August 21, 2018 § Leave a comment

The US administration appears to have fired a salvo against carbon mitigation.  We will examine the facts and muse on the likely true impact of the government action.  A recent story  discusses the implications of a directive seemingly buried in a memorandum on fuel economy standards from a month ago.  I am unable to find the one memorandum, but earlier documents for public comment are clear on a couple of measures, which are quoted in the linked story.  These include, freezing fuel economy standards to 2020 planned levels.

Ironically, this comes at a time when completely unprecedented forest fires rage worldwide.  Since this was more or less predicted by earlier temperature rise models, the increased frequency of fires is believed to have anthropogenic origins, as noted in a recent PNAS paper.  The impact of forest fires is profound.  The economic privation is high as is the long term impact on health.


Health impact of emissions from combustion

Even climate change deniers must accept the epidemiologically supported finding that airborne particulate matter (PM) is responsible for 6.5 million premature deaths, annually, worldwide.  Nearly two thirds of the mortality figure is attributed to wood burning for cooking and heating.  Forest fires are country cousins, in terms of type of particles emitted. They are spectacular and frightening, but in the overall scheme, currently account for minor contributions to airborne particulates.  But, to the extent they are driven by temperature rise, this contribution can only increase, even as other anthropogenic PM diminishes due to interventions.


Over 80% of airborne particulates are sourced from either the creation or use of energy.  On the consumption side, the biggest contributor in the US and Europe urban communities is automotive exhaust.  While diesel gets all the press, gasoline also is a contributor, particularly of ultrafine particles, which are especially toxic.  Both also produce NOx and organics, which are responsible for atmospheric reactions with the particles, often involving ozone and mediated by photochemical action, rendering them more toxic.  There ought to be little dispute that reducing these emissions ought to be a federal objective.  Two measures can accomplish that: engineered mitigation of emissions, such as better diesel particulate filters, or decreased use of fuel.  The objective of using less fuel, while obtaining the same utility, can only be attained with better engine efficiency.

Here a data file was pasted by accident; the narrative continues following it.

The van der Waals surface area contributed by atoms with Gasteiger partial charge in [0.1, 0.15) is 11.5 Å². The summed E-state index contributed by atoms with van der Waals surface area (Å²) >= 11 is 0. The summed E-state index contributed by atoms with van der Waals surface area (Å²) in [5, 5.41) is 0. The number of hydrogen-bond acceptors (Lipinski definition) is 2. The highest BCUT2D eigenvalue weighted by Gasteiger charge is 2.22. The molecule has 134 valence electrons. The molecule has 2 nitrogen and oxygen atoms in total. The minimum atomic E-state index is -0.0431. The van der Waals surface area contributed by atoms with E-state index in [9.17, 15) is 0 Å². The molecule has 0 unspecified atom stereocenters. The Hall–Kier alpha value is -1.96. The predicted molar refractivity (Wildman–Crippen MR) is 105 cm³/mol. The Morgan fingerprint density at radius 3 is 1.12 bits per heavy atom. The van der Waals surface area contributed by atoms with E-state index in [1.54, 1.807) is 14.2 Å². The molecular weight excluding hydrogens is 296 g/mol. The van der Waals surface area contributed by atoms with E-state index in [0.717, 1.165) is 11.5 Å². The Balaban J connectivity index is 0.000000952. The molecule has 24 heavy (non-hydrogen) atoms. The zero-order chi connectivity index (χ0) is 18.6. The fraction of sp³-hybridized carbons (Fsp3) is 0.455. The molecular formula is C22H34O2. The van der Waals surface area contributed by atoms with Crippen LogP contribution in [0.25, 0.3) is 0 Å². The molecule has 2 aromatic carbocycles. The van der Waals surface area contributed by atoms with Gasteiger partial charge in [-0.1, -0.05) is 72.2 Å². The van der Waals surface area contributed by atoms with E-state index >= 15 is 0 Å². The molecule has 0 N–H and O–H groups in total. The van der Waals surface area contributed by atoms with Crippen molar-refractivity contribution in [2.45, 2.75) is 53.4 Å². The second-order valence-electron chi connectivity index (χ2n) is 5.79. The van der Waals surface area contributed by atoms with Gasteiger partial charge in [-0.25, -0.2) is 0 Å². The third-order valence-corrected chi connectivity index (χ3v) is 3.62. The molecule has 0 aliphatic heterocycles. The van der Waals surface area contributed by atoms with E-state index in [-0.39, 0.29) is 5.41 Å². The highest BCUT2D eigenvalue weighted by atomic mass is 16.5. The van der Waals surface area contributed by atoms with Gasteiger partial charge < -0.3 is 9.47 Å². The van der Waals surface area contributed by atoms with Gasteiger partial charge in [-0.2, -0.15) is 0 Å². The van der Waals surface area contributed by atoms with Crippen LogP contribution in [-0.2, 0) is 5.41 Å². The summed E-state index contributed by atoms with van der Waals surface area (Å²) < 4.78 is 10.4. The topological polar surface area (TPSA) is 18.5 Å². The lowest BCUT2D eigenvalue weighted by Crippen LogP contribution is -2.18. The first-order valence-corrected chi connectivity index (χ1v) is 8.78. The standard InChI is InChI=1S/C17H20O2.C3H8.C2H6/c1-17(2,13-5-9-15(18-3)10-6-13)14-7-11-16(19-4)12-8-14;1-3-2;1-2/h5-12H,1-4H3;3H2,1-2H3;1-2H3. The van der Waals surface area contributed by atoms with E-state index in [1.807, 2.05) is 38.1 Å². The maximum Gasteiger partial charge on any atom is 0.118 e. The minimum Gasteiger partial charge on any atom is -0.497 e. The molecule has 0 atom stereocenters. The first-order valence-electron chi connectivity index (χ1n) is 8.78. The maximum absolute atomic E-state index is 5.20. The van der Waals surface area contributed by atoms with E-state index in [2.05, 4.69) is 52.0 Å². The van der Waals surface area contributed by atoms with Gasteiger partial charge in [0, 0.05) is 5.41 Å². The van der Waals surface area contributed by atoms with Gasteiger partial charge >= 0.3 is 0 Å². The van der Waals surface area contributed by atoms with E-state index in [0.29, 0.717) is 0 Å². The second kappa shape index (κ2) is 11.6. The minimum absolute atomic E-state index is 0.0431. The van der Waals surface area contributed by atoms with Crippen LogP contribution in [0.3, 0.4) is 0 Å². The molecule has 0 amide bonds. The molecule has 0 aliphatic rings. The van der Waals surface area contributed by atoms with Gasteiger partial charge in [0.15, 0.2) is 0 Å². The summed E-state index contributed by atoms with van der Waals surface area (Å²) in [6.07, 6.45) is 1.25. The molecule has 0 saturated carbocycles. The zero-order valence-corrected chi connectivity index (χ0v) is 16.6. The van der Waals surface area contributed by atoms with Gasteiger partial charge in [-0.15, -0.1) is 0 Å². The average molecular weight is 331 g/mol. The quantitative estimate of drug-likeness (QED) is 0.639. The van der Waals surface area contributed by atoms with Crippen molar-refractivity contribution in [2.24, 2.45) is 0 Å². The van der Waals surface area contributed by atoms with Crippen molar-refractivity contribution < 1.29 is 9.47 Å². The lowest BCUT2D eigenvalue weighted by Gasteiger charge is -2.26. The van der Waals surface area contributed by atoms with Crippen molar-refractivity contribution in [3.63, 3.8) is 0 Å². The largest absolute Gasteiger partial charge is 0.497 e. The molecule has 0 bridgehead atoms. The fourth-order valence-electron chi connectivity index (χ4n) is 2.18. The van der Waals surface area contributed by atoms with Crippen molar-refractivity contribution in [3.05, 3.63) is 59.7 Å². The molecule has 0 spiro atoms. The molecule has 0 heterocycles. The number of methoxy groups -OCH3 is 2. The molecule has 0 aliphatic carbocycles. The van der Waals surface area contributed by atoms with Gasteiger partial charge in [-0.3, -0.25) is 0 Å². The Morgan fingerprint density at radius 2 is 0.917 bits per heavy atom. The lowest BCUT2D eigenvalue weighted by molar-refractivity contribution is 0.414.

Implications of the new guidelines

One of the directives is the relaxing of fuel economy standards, by holding them constant at 2020 levels.  This runs counter to the point made above, regarding means to reduce the impact of airborne particulate matter.  Since no companion guidelines are provided regarding PM capture, on these grounds alone, the new guidelines are unfriendly to the goal of reduced particulate emissions.  Admittedly, mortality figures associated with PM in the US are small compared to the world figure noted above.  A recent paper estimates it to be 138,000 annually in the early 21st century, about 5.1% of total deaths.  That is more than double those attributed to influenza and pneumonia, for which serious intervention measures exist.

In the linked story, the memorandum is quoted as stating that growth of natural gas and other alternatives to petroleum have reduced the need for imported oil, which “in turn affects the need of the nation to conserve energy.”  The gist of the story is that the administration believes that conserving oil is no longer in the national interest.  Without doubt the proliferation of cheap shale gas has allowed many commodities to be made profitably from natural gas, instead of from oil.  Since the US is a net importer of oil, such use of gas does reduce oil import.

However, due to shale production the US is already the leading producer of oil and gas.  Nevertheless, it still imports oil, while also exporting both fluids.  A lot of this trade is with Canada and Mexico.  I predict that within five years North America will be self-sufficient in oil and gas.  Accordingly, from the standpoint of national energy security, conservation is not needed (provided we don’t emasculate NAFTA in the energy sector).  But the plea in this blog is that it is needed to preserve the health of the citizenry.  And it is not conservation, per se, that we seek.  Simply, the more prudent use of energy for no less gratification.  Drive the same miles, stay just as warm (or cool), but do it more efficiently.

Vikram Rao




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